The same is true for liquids. Liquids with high densities sink, while liquids with lower densities float. We are going to use this to make a rainbow in a glass. Chocolate sauce has a highest density of the four liquids and will stay at the bottom. However, water has the lowest density and will, therefore, float on top.
You will need
Washing up liquid
Red food colouring
What to do
Start by pouring chocolate sauce into your glass until it is one quarter full.
Use the spoon to carefully add the honey until your glass is half full. Do NOT stir!
Now add the washing up liquid slowly and until your glass is three quarters full.
In a separate glass mix water with red food colouring.
Carefully add the water dropwise until your glass is full. Do NOT stir!
Catalysts are substances that speed up chemical reactions. However, they do not directly take part in the reaction and are not used up themselves.
Cars contain catalysts in catalytic converters that split toxic substances released by the car’s engine into less harmful ones.
The gas bubbles inside coke are the result of a chemical reaction where carbonic acid decomposes to water and carbon dioxide gas. The bubbles you feel when drinking coke are carbon dioxide. The word equation for this reaction is:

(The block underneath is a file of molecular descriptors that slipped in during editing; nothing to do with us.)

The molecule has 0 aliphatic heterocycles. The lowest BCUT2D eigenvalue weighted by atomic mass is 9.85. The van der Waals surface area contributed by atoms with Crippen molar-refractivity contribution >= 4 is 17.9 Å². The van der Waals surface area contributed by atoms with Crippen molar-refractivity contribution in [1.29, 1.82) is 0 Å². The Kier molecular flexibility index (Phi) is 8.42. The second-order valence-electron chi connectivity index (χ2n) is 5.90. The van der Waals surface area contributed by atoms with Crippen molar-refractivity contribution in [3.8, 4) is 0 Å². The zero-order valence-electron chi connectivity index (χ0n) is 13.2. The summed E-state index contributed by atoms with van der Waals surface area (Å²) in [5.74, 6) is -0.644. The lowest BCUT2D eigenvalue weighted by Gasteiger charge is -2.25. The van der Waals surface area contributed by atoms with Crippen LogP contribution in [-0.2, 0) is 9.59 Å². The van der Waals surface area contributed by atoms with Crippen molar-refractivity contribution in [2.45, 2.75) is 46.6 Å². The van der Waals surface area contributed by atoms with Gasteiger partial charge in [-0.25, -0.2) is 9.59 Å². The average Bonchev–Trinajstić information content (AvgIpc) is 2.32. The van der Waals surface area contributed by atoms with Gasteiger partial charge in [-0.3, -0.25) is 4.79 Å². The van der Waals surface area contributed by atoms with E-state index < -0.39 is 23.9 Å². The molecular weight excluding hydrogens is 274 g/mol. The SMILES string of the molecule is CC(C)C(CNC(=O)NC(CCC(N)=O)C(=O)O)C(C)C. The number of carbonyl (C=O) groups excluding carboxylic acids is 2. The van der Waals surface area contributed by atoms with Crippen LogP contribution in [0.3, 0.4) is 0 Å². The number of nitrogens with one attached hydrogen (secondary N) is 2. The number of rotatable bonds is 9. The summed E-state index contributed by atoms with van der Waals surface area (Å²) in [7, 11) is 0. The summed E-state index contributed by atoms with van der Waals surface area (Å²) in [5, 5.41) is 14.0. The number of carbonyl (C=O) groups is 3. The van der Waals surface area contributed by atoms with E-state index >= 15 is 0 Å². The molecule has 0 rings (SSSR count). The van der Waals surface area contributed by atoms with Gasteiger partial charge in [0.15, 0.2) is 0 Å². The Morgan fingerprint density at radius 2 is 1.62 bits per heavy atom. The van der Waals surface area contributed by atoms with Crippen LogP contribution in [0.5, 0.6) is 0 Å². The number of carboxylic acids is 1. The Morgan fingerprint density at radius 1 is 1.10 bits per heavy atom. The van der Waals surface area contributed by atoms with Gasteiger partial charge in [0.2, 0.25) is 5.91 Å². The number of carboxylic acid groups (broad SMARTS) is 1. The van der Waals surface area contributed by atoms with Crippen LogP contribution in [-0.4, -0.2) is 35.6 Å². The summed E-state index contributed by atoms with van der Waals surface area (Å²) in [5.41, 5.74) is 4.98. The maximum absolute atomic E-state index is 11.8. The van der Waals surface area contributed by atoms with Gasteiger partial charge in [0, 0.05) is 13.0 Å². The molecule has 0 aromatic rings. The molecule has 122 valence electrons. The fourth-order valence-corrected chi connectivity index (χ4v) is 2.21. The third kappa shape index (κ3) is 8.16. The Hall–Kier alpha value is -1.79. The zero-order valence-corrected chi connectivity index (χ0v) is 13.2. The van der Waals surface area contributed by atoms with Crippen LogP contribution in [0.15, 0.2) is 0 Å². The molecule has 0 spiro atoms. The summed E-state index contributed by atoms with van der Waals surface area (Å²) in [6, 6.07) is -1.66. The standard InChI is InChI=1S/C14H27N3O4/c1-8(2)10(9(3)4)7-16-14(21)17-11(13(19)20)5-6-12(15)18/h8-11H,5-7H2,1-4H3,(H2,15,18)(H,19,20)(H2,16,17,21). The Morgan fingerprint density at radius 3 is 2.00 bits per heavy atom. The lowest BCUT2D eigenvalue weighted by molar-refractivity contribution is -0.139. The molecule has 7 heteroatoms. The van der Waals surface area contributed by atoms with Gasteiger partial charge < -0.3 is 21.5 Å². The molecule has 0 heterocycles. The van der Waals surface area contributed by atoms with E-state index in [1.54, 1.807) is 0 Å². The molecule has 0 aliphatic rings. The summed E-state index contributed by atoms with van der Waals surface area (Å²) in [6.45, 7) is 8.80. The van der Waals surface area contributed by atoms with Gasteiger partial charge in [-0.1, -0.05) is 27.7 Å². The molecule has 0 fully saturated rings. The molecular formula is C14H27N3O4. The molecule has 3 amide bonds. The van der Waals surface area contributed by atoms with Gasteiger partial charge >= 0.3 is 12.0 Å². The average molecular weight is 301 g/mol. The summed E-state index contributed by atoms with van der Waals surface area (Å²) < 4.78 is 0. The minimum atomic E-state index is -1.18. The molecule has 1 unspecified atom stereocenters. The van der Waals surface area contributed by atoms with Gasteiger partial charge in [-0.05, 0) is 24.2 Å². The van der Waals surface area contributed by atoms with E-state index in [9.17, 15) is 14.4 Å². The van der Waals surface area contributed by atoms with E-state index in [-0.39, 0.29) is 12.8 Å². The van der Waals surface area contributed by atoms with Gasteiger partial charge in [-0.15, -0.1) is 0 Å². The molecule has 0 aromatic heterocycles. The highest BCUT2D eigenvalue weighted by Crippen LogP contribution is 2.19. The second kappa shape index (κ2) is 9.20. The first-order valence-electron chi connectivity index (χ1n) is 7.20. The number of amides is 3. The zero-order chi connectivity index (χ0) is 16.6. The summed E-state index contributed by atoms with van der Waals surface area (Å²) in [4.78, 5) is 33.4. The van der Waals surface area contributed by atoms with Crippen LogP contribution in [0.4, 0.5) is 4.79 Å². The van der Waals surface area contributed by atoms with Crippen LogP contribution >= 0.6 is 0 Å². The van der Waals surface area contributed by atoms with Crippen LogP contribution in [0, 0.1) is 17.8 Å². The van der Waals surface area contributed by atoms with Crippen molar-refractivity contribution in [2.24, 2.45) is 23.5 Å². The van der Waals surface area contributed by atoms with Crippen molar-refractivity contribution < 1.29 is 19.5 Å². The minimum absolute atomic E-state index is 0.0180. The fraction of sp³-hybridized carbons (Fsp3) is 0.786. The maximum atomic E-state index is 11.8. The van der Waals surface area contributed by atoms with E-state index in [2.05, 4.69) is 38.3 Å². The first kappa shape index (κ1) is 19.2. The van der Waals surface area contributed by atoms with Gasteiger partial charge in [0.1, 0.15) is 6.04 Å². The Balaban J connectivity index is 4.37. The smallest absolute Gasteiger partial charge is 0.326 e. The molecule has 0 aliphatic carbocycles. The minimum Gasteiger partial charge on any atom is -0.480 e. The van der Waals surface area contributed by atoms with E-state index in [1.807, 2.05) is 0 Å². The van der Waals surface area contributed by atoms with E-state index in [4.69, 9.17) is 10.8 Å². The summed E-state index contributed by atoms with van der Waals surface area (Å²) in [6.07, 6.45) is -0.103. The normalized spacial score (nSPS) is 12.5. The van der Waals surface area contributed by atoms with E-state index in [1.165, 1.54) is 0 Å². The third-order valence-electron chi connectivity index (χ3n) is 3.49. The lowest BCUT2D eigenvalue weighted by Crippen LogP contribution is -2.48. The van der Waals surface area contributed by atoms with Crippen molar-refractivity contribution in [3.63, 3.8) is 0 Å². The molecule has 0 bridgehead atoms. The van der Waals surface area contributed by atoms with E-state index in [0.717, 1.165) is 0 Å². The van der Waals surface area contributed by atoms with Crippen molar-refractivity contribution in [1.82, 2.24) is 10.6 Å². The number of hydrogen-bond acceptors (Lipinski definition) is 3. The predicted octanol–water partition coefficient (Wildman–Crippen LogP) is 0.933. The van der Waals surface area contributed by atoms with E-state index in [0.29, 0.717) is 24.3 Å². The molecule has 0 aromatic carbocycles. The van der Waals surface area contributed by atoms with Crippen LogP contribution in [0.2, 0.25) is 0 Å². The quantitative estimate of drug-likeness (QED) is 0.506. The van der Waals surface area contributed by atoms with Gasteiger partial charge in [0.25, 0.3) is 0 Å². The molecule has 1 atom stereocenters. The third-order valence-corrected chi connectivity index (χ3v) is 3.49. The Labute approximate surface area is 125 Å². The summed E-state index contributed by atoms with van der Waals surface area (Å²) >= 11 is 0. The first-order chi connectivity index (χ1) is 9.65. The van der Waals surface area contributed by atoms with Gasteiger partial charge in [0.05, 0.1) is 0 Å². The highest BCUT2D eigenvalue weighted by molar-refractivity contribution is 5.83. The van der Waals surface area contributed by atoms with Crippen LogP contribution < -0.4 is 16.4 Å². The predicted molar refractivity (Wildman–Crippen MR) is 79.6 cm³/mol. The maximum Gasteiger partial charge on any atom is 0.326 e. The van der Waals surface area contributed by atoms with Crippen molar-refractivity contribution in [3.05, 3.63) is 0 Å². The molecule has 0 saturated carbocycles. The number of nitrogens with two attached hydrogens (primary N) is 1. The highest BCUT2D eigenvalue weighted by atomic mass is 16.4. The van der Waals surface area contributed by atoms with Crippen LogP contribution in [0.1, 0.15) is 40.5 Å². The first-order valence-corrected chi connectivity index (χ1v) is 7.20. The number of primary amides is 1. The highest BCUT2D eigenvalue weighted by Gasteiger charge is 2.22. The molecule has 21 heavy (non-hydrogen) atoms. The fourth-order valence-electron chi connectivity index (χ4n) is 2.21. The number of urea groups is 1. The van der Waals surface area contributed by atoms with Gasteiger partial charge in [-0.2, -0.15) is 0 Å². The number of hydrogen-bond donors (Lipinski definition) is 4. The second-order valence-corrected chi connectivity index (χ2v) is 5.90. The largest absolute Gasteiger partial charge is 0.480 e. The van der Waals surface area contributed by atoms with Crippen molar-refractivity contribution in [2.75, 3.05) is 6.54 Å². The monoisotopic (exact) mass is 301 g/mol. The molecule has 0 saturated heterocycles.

Carbonic acid → Water + Carbon dioxide
Carbonic acid is the reactant. Water and carbon dioxide are the products.
Mentos can act as a catalyst and increase the speed of carbon dioxide production. This causes the foaming you can see when adding Mentos to coke. The scientific word for bubbles, fizzing or foaming is effervescence.
You will need:
1 bottle with coke or diet coke (Normal coke and diet coke both work, but diet coke is less sticky and easier to clean up afterwards.)
1 pack of Mentos
What to do:
Go outside to do this experiment.
Put the coke bottle on the floor and remove the lid.
Put about 5 pieces of Mentos inside at the same time.
Step back and watch.
You should see a lot of foaming due to the increased carbon dioxide production.
What is meant by a “catalyst”?
What is the catalyst in this reaction?
Is the Mentos used up in this reaction or not? Why?
What is meant by the “reactant” in a reaction? What is the reactant in this reaction?
What is meant by the “product” in a reaction? What are the products in this reaction?